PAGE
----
My story was the last on the bill, which meant me enduring an evening of nervous anticipation, although this was eased a little by my consumption of more than a couple of drinks on the house. I made such good use of this unexpected author benefit that I turned up at Marylebone station suddenly realising I’d lost an hour somewhere (chatting to the actors, other writers and organisers I think) so had to get the slow, stopping train and didn’t get home until nearly 1 am. The next day I felt like one of my characters the morning after the story’s night before.
I was very grateful for the company of several friends who came along to support me, including Rachel and Bren Gosling from the City course, my writer friend Fay and Sabina, the street art guru (see previous posts). There were a couple more people from the City course who were intending to come but who were beset by last-minute hold-ups.
It was a fantastic evening — the downstairs bar at the Phoenix was packed-out. I reckon there were well over a hundred people. I needn’t have fretted about the reception for my story — Alex read with such verve and superb comic timing that the audience’s attention seemed to be seized for the whole fifteen minutes it took to reach its climax — and with plenty of laughs heard along the way (thankfully I didn’t imagine them — they’re on the video).
I was flattered afterwards to receive some enthusiastic compliments about the story, not only from friends (Bren wrote me a wonderfully congratulatory email) but also from some encouraging comments made via Twitter and Facebook. And the story’s characters appeared to have been vivid enough to pass the crucial ‘what happened next?’ test. I bumped into one of the other authors on the tube on the way back and she asked me ‘Did they go on to have sex? I think they did.’ If you want to see if you agree with her then listen to the story — I’d be very interested in blog readers’ opinions.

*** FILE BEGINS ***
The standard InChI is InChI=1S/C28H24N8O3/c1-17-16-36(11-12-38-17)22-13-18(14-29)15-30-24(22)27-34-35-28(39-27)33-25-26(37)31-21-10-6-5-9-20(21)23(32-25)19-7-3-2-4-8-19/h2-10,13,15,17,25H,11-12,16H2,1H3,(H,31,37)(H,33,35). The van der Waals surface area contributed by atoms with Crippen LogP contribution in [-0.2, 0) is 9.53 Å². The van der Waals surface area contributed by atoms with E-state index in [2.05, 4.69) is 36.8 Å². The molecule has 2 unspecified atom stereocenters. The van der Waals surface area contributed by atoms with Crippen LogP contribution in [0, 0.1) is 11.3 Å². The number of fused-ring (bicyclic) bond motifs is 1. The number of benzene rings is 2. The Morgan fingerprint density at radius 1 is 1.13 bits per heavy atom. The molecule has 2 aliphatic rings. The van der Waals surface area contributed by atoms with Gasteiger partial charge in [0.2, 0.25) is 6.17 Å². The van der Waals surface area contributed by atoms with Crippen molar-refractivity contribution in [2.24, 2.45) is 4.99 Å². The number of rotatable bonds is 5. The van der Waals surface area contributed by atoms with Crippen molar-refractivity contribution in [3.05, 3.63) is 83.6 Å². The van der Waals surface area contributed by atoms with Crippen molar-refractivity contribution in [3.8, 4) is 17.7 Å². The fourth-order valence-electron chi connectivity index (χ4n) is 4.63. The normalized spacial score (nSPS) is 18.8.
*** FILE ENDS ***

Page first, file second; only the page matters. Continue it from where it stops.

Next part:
Having a winning story for the Liars League would be great news at any time but it was particularly welcome for me at present — a couple of months after the much-anticipated results of the MA novel dissertation — when I’m still wrestling with a few changes to the end of the novel prompted by the feedback. It’s also been five months since the MA draft of the novel was handed in — so it’s been brilliant to had have this event to give real impetus to my writing.
I can also draw some motivation because, while it’s a self-contained work, Do You Dare Me To Cross The Line? perhaps unsurprisingly shares similarities with the novel: genre, setting, brand of humour. While the narrative perspective is different –it’s first-person, present tense — the dynamics between the characters are reminiscent of some scenes in the novel — the tensions and awkwardness of trying to guess the intentions of others whom one cares about — or wants to. That the story was picked as a winner and enjoyed apparently positive reaction of the audience encourages me to think there’s a market for more — at least a novel’s worth I hope.
Besides the thrill of hearing my words read expertly by a professional, the Liars League experience also allowed me to get some insight into my writing from a refreshing and almost unique perspective. One of the great mysteries of the writing process is that all readers interpret fiction in their own personal way — a skilled author employs words economically enough to communicate the essence of the story’s action while prompting the reader’s imagination to invoke scenery and background.
It’s an exceptionally difficult balancing act: too little exposition and the reader will fail to grasp vital elements of the narrative; too much detail and the pace will falter and the reader will be swamped and bored — and in a short story there are far fewer words than a novel to play with.
Working with the Liars League actor and editors, and also sitting in the audience and observing the reaction of people hearing the story for the first time, provided valuable insights into what worked in my story and what didn’t — and also how the Liars had imagined the action, setting and characters. While the event is a reading, the actors can dress to some degreein costume and their delivery, spoken and non-verbal, projects their own interpretation of character, particularly for first person narratives.